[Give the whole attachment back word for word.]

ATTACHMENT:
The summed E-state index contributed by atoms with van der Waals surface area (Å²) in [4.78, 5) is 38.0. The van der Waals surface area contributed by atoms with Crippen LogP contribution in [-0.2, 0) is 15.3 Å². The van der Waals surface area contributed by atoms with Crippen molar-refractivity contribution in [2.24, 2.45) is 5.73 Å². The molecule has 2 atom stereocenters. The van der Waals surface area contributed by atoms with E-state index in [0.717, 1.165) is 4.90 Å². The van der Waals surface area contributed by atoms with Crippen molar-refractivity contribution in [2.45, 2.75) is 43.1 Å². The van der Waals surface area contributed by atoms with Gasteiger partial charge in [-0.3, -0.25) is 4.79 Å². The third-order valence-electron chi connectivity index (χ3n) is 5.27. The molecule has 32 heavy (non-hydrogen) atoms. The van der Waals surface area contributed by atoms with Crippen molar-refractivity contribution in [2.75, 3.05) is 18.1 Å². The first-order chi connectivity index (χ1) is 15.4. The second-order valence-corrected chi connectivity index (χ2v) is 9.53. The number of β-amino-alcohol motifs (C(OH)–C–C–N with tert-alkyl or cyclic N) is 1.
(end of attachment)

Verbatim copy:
The summed E-state index contributed by atoms with van der Waals surface area (Å²) in [4.78, 5) is 38.0. The van der Waals surface area contributed by atoms with Crippen LogP contribution in [-0.2, 0) is 15.3 Å². The van der Waals surface area contributed by atoms with Crippen molar-refractivity contribution in [2.24, 2.45) is 5.73 Å². The molecule has 2 atom stereocenters. The van der Waals surface area contributed by atoms with E-state index in [0.717, 1.165) is 4.90 Å². The van der Waals surface area contributed by atoms with Crippen molar-refractivity contribution in [2.45, 2.75) is 43.1 Å². The van der Waals surface area contributed by atoms with Gasteiger partial charge in [-0.3, -0.25) is 4.79 Å². The third-order valence-electron chi connectivity index (χ3n) is 5.27. The molecule has 32 heavy (non-hydrogen) atoms. The van der Waals surface area contributed by atoms with Crippen molar-refractivity contribution in [2.75, 3.05) is 18.1 Å². The first-order chi connectivity index (χ1) is 15.4. The second-order valence-corrected chi connectivity index (χ2v) is 9.53. The number of β-amino-alcohol motifs (C(OH)–C–C–N with tert-alkyl or cyclic N) is 1.